The Cyclades computer network is made up of three layers: Data Transmission
Layer, Transport Layer, and an Application Layer. The developers of Cyclades gave network design the highest
priority. The principle of a layered architecture and the independence of each
layer was the foundation on which they built the network. This layering makes
the Cyclades network very similar to today's networks (although today’s
networks have many more layers).
Cyclades Functional Layout [Pouzin
Catenet - An abstract packet switching
network (PSN) resulting from the juxtaposition of several PSNs.
Concentrator - Specialized version of a host on which only
relevant parts of the network protocols have been implemented.
Host - any computer connected to a
network that resides some distance away from a router. Multiple routers can
connect to a host, allowing traffic distribution across multiple lines.
Liason - term used to describe a connection between two ports.
Node - In Cyclades documents, the term "node" is equivalent to the
present-day term: "router".
Packet Switching Network (PSN) - A set of communications
computers (nodes) connected via physical circuits that carry bit strings using a
store and forward technique.
ST - abbreviation for "transfer station", which is
the host software that host computers communicate with.
The Data Transmission Layer is the bottom-most layer. In
layer refers to Cigale, a packet-switching network. Cigale is a simple network
that provides its users with a datagram service whose primary goal is to
forward packets. Cyclades engineers designed the architecture with the
intention of interoperability with any packet switching network, such as
In the context of another network, Cigale itself is a router. The foresight of network evolution and the recursive
definition of networks inspired the very simple and basic design of the data
transmission layer. Cyclades demonstrates "complexity at the networks
edge", meaning that the work takes
place within intelligent end-systems (the hosts). This strategy is in sharp
contrast with the Arpanet. With Cyclades, routing a message is a distributed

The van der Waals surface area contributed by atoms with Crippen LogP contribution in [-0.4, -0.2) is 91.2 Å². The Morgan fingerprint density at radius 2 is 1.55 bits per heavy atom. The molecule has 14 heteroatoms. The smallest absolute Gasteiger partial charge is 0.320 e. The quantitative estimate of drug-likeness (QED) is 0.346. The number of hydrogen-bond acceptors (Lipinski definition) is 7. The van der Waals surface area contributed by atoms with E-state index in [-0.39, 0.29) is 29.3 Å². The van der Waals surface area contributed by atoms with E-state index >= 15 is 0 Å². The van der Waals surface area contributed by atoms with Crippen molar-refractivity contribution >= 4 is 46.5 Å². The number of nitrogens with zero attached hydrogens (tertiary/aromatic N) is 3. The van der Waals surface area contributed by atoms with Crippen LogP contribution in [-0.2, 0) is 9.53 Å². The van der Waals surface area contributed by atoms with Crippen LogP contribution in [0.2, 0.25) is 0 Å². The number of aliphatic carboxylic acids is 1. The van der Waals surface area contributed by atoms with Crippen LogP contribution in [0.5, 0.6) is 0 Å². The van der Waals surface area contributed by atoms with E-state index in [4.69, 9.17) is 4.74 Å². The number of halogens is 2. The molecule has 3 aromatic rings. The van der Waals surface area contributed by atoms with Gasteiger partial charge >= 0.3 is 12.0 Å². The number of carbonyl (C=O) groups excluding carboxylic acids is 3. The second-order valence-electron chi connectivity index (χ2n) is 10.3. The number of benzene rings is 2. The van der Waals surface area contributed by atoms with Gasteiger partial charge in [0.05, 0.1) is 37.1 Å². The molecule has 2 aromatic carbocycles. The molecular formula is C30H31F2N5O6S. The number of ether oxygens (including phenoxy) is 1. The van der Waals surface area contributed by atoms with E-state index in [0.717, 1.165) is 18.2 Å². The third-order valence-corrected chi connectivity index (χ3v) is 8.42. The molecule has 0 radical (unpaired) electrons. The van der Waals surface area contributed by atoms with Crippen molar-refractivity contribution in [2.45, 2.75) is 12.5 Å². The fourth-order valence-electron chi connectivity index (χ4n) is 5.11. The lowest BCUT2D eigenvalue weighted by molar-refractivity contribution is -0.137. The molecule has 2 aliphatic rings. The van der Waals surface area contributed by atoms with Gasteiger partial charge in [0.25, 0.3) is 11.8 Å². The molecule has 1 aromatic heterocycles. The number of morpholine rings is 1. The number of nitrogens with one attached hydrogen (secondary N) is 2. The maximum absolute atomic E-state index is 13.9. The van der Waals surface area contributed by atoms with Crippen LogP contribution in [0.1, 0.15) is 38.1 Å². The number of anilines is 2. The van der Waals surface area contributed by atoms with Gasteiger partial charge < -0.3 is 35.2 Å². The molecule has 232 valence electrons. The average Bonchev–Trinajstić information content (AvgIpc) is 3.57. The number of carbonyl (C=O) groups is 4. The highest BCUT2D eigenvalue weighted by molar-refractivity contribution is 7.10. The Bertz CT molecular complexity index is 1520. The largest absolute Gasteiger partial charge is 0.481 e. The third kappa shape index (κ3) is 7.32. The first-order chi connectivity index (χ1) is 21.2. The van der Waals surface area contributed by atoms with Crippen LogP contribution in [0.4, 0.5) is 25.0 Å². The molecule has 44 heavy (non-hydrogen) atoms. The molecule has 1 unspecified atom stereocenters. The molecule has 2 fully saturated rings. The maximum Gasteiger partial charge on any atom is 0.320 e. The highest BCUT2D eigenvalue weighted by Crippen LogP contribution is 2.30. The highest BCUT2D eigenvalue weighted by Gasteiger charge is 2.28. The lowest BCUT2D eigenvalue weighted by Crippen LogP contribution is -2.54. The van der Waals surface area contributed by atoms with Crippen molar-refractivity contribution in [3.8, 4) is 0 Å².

activity, and routing to the local user occurs within the end-network. Addressing and routing procedures
treat interconnected networks as simply routers of a super-network.
The common agreements required of all networks in order to interconnect are the following: an addressing plan to
designate networks, basic header format, maximum packet size, a plain packet
delivery service, and a set of accounting practices.
The transport layer is the middle layer of the overall Cyclades
architecture. It is the interprocess communication facility.
The transport layer resides on top
of the data transmission boxes (Cigale), and consists of transport entities called Transport Stations. Transport
stations are pieces of software running on the hosts to provide transport
services to the higher layers through transport accesses. In order to provide
the transport service, the transport stations cooperate according to a transport
protocol. A transport protocol is a set of rules which define procedures and
message formats for exchanging information between two transport stations.
Ports are defined as a common name space for addressable entities such as
resources, user processes, and terminals. Additionally, they provide a means to exchange messages and
establish connections for private conversations between two ports, called a
The Virtual Device Control Layer focuses on terminal access to the network. The need for this layer
stems from the fact that the construction of terminals at that time did not allow for operation through a network. Instead they interacted very intimately with
a computer through a physical line. This layer hides the heterogeneity of
terminal devices by translating specific terminals to a virtual terminal
specification (the virtual terminal protocol).